55 Music Concourse Dr.
Golden Gate Park
San Francisco CA
94118
415.379.8000
Regular Hours:

Daily

9:30 am – 5:00 pm

Sunday

11:00 am – 5:00 pm
Members' Hours:

Tuesday

8:30 – 9:30 am

Sunday

10:00 – 11:00 am
Closures
Notices

Please note: The Academy will be closing at 3:00 pm on 10/24 (final entry at 2:00 pm). We apologize for any inconvenience.

Parking and traffic in Golden Gate Park will be congested the weekend of Oct. 3–5. Save $3 on Academy admission when you take public transportation.

Live Penguin Cams 

November 13, 2011

Collecting Trip to Pillar Point Harbor

A few weeks ago team members Tessa and Brooke went on a tide-pooling trip to Pillar Point Harbor with the goal of increasing the invertebrate population of the Academy’s penguin pool. Pillar Point Harbor is a protected harbor along the San Mateo County California Coast at the very northern edge of Half Moon Bay. It was a beautiful day and we had a great time!

We were also very successful and brought back 31 purple urchins Strongylocentrotus purpuratus and 50 ochre stars Pisaster ochraceus for the exhibit. Below is a picture of Tessa using a spoon to gently remove urchins:

pillarpoint102511-002

Tide-pools are areas of the coastline that are covered and then uncovered with seawater each day by the high and low tides. Exploring tide-pools is a great way to see an incredible variety of organisms but it’s important to remember that these are very delicate ecosystems which can be easily damaged by human activity. When tide-pooling it’s imperative to look but not touch in order to avoid disturbing marine life. Please note that the Academy collects only under a Department of Fish and Game permit; we also have the expertise to safely remove, transport, house and care for any animals we gather.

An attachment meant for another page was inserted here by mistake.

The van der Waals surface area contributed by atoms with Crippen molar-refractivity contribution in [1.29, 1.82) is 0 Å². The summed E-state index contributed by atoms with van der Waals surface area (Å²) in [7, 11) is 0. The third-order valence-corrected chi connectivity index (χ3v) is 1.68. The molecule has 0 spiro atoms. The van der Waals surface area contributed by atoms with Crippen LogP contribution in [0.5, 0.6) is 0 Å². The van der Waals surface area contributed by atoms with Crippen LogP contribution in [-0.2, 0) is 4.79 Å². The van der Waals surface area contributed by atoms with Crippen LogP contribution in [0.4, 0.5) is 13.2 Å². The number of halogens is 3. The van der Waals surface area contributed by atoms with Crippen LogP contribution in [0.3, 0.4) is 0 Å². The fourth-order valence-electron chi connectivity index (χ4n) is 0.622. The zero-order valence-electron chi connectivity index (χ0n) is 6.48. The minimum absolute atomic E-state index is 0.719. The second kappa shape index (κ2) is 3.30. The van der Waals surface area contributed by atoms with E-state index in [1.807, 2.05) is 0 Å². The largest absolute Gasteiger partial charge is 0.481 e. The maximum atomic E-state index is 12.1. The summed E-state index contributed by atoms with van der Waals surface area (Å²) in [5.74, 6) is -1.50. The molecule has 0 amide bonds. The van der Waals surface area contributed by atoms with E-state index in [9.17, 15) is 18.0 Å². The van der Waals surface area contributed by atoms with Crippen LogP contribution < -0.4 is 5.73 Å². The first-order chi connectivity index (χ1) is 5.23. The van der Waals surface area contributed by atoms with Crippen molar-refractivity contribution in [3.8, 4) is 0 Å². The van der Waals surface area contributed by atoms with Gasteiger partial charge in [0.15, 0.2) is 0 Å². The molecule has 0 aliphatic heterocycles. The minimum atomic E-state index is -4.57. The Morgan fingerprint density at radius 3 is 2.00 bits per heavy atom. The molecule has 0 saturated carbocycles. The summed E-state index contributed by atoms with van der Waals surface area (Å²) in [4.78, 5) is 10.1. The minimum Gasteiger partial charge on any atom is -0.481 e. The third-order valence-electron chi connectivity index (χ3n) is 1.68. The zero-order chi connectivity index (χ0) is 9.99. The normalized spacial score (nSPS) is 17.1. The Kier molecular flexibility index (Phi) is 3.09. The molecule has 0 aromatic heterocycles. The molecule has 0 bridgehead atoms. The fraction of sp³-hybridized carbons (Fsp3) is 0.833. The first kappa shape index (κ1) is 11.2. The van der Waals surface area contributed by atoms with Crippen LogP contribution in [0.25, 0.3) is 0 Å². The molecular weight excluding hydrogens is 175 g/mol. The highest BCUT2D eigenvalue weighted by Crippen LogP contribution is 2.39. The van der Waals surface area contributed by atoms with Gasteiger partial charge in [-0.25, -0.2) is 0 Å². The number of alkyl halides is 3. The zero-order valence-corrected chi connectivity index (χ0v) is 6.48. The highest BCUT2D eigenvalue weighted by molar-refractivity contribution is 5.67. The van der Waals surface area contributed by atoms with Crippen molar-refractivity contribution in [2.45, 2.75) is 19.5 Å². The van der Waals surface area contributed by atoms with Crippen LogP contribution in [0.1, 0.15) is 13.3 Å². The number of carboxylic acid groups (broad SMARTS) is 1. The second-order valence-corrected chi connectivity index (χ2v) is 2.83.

Below is a picture of Tessa and Brooke with some of the ochre stars they collected:

pillarpoint102511-031

Note the sea palms Postelsia palmaeformis growing on the rocks in the background. This is a type of kelp and is one of only a few types of algae that’s able to survive and remain erect out of water. We were thrilled to see this protected species thriving in its native habitat.

It was a long, exciting day that was well worth the effort. Aside from adding a dynamic visual element to the penguin display the invertebrates we gathered have a functional role. The sea stars will consume fish that are dropped by penguins during feeding time and the urchins are great algae eaters. In addition to what we collected, that same week we added 15 farm-raised red abalone Haliotis rufescens. The abalone need larger types of algae than what grows naturally in the exhibit so during weekly maintenance dives (usually performed on Thursday afternoons) check out the under-water camera and you may see each one of them being offered a piece of macroalgae by hand.

All in all, quite an exciting time on the invertebrate front!


Filed under: CAS Penguin Colony — Penguins @ 5:39 pm